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Capgemini maps a path for traditional insurance providers to leverage Big Data analytics

By Rob Starr, Content Manager.

Fixing the Insurance Industry: How Big Data can Transform Customer Satisfaction is a new report from Capgemini detailing how traditional insurance companies can better use Big Data analytics. The  research reveals that less than a third of customers globally feel satisfied by their insurance providers – and that despite this, only 12 per cent of insurers consider customer experience as a top Big Data priority. Seth Rachlin, Vice President, Insurance, Capgemini Financial Services, answered some questions about the problems and possible solutions.

What’s the relation between big data analytics and low customer satisfaction in the insurance industry?

Big data analytics have been key to the digital transformation of the customer experience in industries like retail, travel and banking. Leading firms in these sectors have used sophisticated

Seth Rachlin

Seth Rachlin

data mining and modeling techniques to understand customer preferences, shape interactions and improve service levels. Insurers have been decidedly late to the game in this area. Customers want personalized products and seamless multichannel service interactions. These capabilities are enabled by big data analytics. Slow adoption of big data analytics in insurance has made insurers less able to live up to the customer experience expectations of the digital marketplace.

Why is big data analytics seen as the solution?

Big data analytics provides insights, which promise to transform customer experience, both at the point of sale and in customer service:

Point of Sale: Insurance is by its very nature a complicated product. Significant optionality in the form of available coverages, desired limits, and associated pricing makes the purchase decision a relatively complex one. Whether they are purchasing online or working with an agent, customers will typically generate quotes for multiple product configurations before arriving at a package that meets their needs. Big data analytics can radically simplify this process. By mining patterns among successful and unsuccessful quotes and correlating these patterns with information about the customer, insurers can leverage analytics to offer personalized products at the point of sale, significantly reducing both the time and the anxiety association with buying insurance.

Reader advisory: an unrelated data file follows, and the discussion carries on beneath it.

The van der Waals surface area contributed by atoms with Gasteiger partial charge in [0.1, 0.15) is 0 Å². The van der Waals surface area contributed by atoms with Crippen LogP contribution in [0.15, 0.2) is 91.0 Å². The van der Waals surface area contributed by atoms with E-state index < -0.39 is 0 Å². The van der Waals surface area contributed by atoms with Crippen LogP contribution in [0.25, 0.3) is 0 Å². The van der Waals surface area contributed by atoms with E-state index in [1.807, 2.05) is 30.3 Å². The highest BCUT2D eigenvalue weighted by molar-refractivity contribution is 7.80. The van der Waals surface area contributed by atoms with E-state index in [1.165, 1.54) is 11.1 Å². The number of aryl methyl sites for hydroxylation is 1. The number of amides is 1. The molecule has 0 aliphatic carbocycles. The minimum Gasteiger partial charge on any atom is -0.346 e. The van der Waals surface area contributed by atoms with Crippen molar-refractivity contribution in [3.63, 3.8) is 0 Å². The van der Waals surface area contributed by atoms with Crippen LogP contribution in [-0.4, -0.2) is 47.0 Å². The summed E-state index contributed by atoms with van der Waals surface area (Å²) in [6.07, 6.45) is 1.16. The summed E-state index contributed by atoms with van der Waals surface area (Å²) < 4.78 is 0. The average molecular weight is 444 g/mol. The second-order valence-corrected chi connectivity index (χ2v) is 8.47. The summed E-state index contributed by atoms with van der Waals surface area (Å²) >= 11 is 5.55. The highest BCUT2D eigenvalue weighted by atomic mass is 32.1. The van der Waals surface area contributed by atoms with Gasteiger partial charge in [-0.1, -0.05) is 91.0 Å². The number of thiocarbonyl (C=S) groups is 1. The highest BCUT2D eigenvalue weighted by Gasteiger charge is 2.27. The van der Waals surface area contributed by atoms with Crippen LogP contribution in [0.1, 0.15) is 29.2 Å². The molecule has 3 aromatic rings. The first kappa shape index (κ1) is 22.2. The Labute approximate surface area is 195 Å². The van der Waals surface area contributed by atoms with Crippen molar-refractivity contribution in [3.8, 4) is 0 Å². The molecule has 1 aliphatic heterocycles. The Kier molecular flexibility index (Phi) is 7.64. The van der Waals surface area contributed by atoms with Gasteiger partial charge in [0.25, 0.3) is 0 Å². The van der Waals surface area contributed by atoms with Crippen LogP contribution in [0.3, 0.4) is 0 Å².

Customer Service: Customers expect a seamless service experience across mobile, web, and human interaction channels. They want to be to able to report a claim over the phone, check its status on a website and use phone’s mobile GPS capability to help them find the closest approved repair facility. These channels must be enabled to share data in real time to enable such multi-channel interactions. But they must do more. They must leverage analytics to suggest the most appropriate and best next action in any service transaction be it a claim, a renewal, or a change in coverage.

Where are insurance companies lagging the most?

Insurance companies are farthest behind in integrating customer touch-points. For too many years, insurance companies have seen the web and now mobile technologies as an alternative to the agent. Concerns over “channel conflict” have been a major impediment to a customer-focused perspective, which sees the agent as a partner in a digitally-focused omni-channel experience. An “outside in” perspective – powered by big data analytics –, which organizes insurance organizations around the customer rather than in the traditional silos of distribution, marketing, customer service, and product offers the greatest promise of improving customer satisfaction.

What needs to be done?

Insurers need to do three things. First, establish clear objectives in terms of improving customer experience. Second, assess the maturity of their capabilities and the value of existing data assets to leverage digital and big data technologies in the service of these objectives. Last, invest in initiatives which enable movement along the maturity curve so as to improve how their customers perceive and interact with them.

What’s in the future? 

Big data analytics promise further transformation of nature of customer relationships with insurance providers in the decade ahead. Telematics and smart/connected home technologies will both dramatically sharpen insurers understanding of risk and offer them the ability to partner with their policyholders in mitigating it. Beyond usefulness in the pricing process, these Internet of Things technologies offer the potential for insurers to work directly with customers to alert them to risky behavior and conditions (e.g. poor driving habits; an unlocked home). Such possibilities bring with them the promise of deeper and more pervasive relationships between insurers and their customers.

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